from standing genetic variation’ ). It also allows for weak selection and slow allele frequency changes — in which case, the

model predicts that “selection will only leave feeble footprints.” The limitation of this approach is not the mode or magnitude of selection at single loci, but rather the assumption that concurrent allele frequency changes in the genomic background do not influence the single-locus selection response. In particular, the model implies that adaptation at each locus aims for the same target frequency across computational or experimental replicates. At the end of the adaptive phase, stochastic differences between replicates are only visible in the footprint on linked variation.

This reductionist approach also has important consequences for long-term evolution. If adaptation degenerates into single-locus events, the short-term response to positive selection, during the adaptive phase, determines the long-term patterns of adaptive divergence between populations or species. For the classical hard sweep model, in particular, adaptation simply proceeds by a series of single-locus substitutions. This concept of an “adaptive walk” is the basis of

several influential approaches to describe the adaptive process over longer timescales.

[2] Classical quantitative genetics is primarily concerned with phenotypes and does not aim at a detailed description of adaptation at the genotypic level (indeed, it usually does not refer to genotype frequencies at all). The key insight by R.A. Fisher (in 1918) is that evidence of gradual phenotypic evolution collected by biometricians is fully compatible with Mendelian genetics — as long as sufficiently many genes contribute to the trait. In particular, the influential “infinitesimal model” assumes an infinite number of loci as the genetic basis of the trait, each contributing an infinitely small amount. Consequently, the change in allele frequency, due to selection on each single locus, becomes vanishingly small. Intuitively, phenotypic adaptation then occurs by subtle frequency shifts at many loci — leading to a view of genotypic adaptation in quantitative genetics that is as far away from the hard sweep model of molecular population genetics as can possibly be imagined…!!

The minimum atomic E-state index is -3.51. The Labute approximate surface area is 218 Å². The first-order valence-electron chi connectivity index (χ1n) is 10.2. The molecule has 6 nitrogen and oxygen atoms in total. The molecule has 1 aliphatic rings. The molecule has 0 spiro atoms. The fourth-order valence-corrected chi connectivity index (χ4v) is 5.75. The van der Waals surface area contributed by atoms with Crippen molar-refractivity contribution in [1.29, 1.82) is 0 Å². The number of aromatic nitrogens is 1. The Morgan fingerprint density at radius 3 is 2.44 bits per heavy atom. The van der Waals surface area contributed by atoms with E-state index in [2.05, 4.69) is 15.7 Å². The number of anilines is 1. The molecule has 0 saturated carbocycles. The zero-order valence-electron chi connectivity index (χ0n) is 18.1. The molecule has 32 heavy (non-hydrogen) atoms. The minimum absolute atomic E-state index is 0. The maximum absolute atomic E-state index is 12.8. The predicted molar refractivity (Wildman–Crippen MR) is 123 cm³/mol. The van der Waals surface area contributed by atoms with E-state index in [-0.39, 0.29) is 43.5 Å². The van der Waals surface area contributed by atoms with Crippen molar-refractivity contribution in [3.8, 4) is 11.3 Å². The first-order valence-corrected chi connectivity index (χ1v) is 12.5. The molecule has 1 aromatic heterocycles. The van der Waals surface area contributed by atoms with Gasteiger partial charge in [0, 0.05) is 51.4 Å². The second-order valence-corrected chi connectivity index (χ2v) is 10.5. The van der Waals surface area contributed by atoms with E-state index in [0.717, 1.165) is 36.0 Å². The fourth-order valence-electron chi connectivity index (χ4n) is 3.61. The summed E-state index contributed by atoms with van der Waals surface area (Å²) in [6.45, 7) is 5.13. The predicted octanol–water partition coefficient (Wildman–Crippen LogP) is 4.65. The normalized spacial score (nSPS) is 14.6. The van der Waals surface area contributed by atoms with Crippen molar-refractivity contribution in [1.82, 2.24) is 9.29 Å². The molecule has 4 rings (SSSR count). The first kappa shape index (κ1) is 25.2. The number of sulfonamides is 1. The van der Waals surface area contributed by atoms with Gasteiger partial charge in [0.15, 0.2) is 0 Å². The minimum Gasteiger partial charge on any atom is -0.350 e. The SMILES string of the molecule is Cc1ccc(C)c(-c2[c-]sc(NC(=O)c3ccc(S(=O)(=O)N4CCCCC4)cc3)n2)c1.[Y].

In this comprehensive and exciting “perspectives” article, authors begin by presenting the empirical evidence for polygenic adaptation and highlight the challenges and limitations of current approaches used. Next, authors develop an integrated framework of polygenic adaptation by emphasizing redundancy — the most salient feature of polygenic adaptation — which explains parallelism and heterogeneity. It must be emphasized that two characteristics — heterogeneity among loci and non-parallelism between replicated populations — are hallmarks for the characterization of polygenic adaptation in evolving populations. After discussing the mathematical foundations of polygenic adaptation, authors then illustrate how polygenic adaptation could be better characterized — either in the laboratory, or by experimental evolution, or by examining natural systems that allow for replication. 😊
DwN

Nat Rev Genet 2020; https://doi.org/10.1038/s41576-020-0250-z

COMMENT:
Forgot to mention: there is an excellent extensive (and useful) GLOSSARY OF TERMS used by the authors — located on the tenth page of the attached preprint. 😊

DwN

This entry was posted in Center for Environmental Genetics. Bookmark the permalink.